Recently I got into a conversation about coping skills. Let's talk about empathy, in the sense of mental perceptions, and how it works.

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ysabetwordsmith: Damask smiling over their shoulder (polychrome)
This poem came out of the May 2016 [community profile] crowdfunding Creative Jam. It was inspired by the "refuge" square in my 5-1-16 card for the Solo Celebration Bingo fest. It has been sponsored by Anthony & Shirley Barrette. This poem belongs to the Officer Pink thread of the Polychrome Heroics series, immediately following "Through Weakness and Vulnerability."


Warning: This poem deals with the morning after an intense upheaval, so there is some angst. It's mostly comfort, though.

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ysabetwordsmith: Cartoon of me in Wordsmith persona (Default)
This poem is spillover from the April 19, 2016 Poetry Fishbowl. It was inspired by prompts from [personal profile] kyleri and Anonymous on Dreamwidth. It also fills the "anticipation" square in my 4-19-16 card for the [community profile] genprompt_bingo fest. This poem has been sponsored by Anthony & Shirley Barrette. It belongs to the series An Army of One.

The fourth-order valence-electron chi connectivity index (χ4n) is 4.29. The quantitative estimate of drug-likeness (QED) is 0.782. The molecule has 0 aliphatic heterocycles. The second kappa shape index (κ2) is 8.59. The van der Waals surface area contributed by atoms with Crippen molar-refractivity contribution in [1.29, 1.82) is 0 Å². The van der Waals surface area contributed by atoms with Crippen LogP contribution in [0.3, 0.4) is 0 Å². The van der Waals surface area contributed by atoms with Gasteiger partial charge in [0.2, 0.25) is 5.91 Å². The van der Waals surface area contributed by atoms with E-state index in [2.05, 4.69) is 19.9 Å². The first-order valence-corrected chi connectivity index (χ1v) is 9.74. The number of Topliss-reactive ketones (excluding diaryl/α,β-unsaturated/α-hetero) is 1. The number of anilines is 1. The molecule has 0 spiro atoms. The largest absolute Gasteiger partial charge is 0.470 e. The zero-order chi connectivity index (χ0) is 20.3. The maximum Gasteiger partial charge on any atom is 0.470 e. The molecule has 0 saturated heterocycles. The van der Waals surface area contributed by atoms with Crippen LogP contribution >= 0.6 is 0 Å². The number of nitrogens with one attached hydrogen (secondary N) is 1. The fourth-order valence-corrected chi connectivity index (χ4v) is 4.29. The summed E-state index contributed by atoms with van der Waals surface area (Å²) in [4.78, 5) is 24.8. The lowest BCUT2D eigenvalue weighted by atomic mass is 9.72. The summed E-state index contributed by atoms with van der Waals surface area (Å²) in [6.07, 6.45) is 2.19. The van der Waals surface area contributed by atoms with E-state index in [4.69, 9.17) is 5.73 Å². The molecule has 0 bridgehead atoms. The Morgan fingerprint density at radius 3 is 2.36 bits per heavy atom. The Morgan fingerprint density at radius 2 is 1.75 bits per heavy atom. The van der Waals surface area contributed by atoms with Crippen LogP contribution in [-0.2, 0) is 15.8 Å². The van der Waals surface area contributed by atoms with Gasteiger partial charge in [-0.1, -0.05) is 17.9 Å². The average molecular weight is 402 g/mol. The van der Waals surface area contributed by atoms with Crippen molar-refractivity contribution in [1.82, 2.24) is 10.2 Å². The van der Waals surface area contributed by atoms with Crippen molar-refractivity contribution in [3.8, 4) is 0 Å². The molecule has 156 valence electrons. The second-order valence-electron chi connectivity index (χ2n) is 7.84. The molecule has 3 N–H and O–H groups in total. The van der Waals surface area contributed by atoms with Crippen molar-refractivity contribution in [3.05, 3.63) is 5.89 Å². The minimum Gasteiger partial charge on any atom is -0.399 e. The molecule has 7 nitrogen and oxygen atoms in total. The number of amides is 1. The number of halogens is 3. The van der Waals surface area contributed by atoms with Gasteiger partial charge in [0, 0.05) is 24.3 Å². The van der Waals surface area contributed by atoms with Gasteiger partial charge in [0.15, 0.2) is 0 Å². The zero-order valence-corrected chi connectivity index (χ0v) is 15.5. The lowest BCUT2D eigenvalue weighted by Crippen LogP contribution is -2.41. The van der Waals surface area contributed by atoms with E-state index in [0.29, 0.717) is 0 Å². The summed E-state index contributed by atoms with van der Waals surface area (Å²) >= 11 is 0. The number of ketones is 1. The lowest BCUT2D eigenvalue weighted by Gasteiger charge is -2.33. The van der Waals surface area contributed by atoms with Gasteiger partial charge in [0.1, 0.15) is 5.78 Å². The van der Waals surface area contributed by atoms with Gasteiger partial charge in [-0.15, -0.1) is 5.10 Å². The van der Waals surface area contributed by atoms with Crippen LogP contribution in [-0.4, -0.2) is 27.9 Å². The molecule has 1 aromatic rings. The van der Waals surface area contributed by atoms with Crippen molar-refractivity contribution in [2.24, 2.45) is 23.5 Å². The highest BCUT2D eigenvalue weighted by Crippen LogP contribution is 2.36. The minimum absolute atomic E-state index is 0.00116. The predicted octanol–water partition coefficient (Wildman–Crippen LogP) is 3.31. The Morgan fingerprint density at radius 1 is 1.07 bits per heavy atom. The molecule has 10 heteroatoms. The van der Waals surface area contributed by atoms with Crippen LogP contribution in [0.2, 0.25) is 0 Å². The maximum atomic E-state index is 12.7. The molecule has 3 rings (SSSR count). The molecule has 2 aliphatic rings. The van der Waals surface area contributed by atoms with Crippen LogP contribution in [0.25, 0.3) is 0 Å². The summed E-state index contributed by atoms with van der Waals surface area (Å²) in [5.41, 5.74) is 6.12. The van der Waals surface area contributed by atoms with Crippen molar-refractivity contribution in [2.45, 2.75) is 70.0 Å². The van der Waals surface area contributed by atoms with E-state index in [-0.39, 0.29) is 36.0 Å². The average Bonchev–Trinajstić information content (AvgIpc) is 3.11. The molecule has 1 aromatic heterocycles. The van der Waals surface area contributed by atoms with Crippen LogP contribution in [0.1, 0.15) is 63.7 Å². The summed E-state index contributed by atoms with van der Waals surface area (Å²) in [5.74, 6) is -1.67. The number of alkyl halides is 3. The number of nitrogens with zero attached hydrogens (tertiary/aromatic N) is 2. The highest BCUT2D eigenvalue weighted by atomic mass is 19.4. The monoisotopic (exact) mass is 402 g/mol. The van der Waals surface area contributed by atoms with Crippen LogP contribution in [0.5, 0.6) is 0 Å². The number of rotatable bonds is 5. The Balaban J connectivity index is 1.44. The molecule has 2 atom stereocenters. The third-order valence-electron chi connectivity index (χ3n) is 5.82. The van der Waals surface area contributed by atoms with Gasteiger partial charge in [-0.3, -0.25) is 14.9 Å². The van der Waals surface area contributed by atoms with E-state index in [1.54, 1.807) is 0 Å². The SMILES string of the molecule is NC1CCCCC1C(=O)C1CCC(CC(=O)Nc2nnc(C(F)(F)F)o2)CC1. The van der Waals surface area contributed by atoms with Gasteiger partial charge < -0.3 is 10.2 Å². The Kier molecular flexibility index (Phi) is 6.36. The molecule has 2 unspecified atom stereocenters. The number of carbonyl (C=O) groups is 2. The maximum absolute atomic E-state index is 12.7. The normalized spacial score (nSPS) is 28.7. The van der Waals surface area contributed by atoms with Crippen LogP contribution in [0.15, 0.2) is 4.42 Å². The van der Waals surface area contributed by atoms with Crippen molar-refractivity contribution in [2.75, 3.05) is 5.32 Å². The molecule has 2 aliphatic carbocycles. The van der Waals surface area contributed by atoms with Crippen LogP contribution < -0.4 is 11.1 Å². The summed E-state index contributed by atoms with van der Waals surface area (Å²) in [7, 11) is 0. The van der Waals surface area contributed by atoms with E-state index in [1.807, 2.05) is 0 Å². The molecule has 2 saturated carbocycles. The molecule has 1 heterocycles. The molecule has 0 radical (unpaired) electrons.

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This poem is spillover from the April 19, 2016 Poetry Fishbowl. It was inspired by a prompt from [personal profile] alatefeline. It was sponsored by [personal profile] janetmiles some time ago and is now unlocked since "New Wine in Old Bottles" has been sponsored and posted. This poem belongs to the series An Army of One.

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ysabetwordsmith: Cartoon of me in Wordsmith persona (Default)
I was talking with a friend today, who is mobility-impaired at the moment, about the topic of banishment, cleansing, warding, etc. for getting rid of pesky energy/entities.

That's actionable information in this case, because many of the usual instructions call for walking around your home to spread incense smoke or saltwater. Possible accommodations include:

* Ward in effigy by using a photograph of your home (exterior house or apartment building), purify and then cast the shielding around that.

* Do the work entirely in your mind, through visualization. This works fine for most people with a strong imagination, solving a small to medium problem.

* Some items such as candles or incense are designed to be set off in one location and spread on their own from there. Think of these as the mystical equivalent of a citronella candle or a flea bomb.

* A shield-witch or wizard can make a pop-up shield packed into an item. It's a self-working artifact. The drawback is that it takes out anything and everything energetic within the space, so if you have other charged or blessed artifacts, have them outside the home before activating it.  (These usually have a metaphysical and a physical option for activation, so they can be used by anyone.)